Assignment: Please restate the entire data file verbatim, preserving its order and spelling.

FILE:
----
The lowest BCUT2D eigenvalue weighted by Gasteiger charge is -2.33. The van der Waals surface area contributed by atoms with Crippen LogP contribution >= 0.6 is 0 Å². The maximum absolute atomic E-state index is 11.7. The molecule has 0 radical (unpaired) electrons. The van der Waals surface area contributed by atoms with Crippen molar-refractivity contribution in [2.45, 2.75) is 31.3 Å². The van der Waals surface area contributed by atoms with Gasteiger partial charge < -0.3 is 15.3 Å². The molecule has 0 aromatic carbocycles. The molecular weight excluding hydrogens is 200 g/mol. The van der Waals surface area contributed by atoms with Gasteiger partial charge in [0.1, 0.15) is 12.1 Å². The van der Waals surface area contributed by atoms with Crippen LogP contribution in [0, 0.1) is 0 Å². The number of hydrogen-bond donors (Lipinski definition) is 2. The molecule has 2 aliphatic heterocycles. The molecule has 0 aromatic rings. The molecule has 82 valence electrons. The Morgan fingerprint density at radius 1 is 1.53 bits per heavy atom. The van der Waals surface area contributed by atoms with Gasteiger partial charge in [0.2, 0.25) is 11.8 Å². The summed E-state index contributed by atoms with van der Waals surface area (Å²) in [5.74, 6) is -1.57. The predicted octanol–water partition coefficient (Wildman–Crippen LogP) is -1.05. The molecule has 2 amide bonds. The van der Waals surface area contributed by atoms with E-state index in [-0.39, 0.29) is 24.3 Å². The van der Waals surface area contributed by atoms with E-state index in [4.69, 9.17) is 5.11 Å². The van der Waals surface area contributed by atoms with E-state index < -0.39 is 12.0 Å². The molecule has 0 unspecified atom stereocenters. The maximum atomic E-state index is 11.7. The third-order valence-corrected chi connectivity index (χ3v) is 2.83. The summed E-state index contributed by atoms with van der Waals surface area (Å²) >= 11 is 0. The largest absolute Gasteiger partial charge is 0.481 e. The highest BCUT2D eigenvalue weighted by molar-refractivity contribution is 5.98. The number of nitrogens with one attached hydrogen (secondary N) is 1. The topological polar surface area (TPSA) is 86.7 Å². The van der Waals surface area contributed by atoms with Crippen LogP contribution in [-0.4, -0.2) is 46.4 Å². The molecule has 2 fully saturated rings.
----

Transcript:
The lowest BCUT2D eigenvalue weighted by Gasteiger charge is -2.33. The van der Waals surface area contributed by atoms with Crippen LogP contribution >= 0.6 is 0 Å². The maximum absolute atomic E-state index is 11.7. The molecule has 0 radical (unpaired) electrons. The van der Waals surface area contributed by atoms with Crippen molar-refractivity contribution in [2.45, 2.75) is 31.3 Å². The van der Waals surface area contributed by atoms with Gasteiger partial charge < -0.3 is 15.3 Å². The molecule has 0 aromatic carbocycles. The molecular weight excluding hydrogens is 200 g/mol. The van der Waals surface area contributed by atoms with Gasteiger partial charge in [0.1, 0.15) is 12.1 Å². The van der Waals surface area contributed by atoms with Crippen LogP contribution in [0, 0.1) is 0 Å². The number of hydrogen-bond donors (Lipinski definition) is 2. The molecule has 2 aliphatic heterocycles. The molecule has 0 aromatic rings. The molecule has 82 valence electrons. The Morgan fingerprint density at radius 1 is 1.53 bits per heavy atom. The van der Waals surface area contributed by atoms with Gasteiger partial charge in [0.2, 0.25) is 11.8 Å². The summed E-state index contributed by atoms with van der Waals surface area (Å²) in [5.74, 6) is -1.57. The predicted octanol–water partition coefficient (Wildman–Crippen LogP) is -1.05. The molecule has 2 amide bonds. The van der Waals surface area contributed by atoms with E-state index in [-0.39, 0.29) is 24.3 Å². The van der Waals surface area contributed by atoms with E-state index in [4.69, 9.17) is 5.11 Å². The van der Waals surface area contributed by atoms with E-state index < -0.39 is 12.0 Å². The molecule has 0 unspecified atom stereocenters. The maximum atomic E-state index is 11.7. The third-order valence-corrected chi connectivity index (χ3v) is 2.83. The summed E-state index contributed by atoms with van der Waals surface area (Å²) >= 11 is 0. The largest absolute Gasteiger partial charge is 0.481 e. The highest BCUT2D eigenvalue weighted by molar-refractivity contribution is 5.98. The number of nitrogens with one attached hydrogen (secondary N) is 1. The topological polar surface area (TPSA) is 86.7 Å². The van der Waals surface area contributed by atoms with Crippen LogP contribution in [-0.4, -0.2) is 46.4 Å². The molecule has 2 fully saturated rings.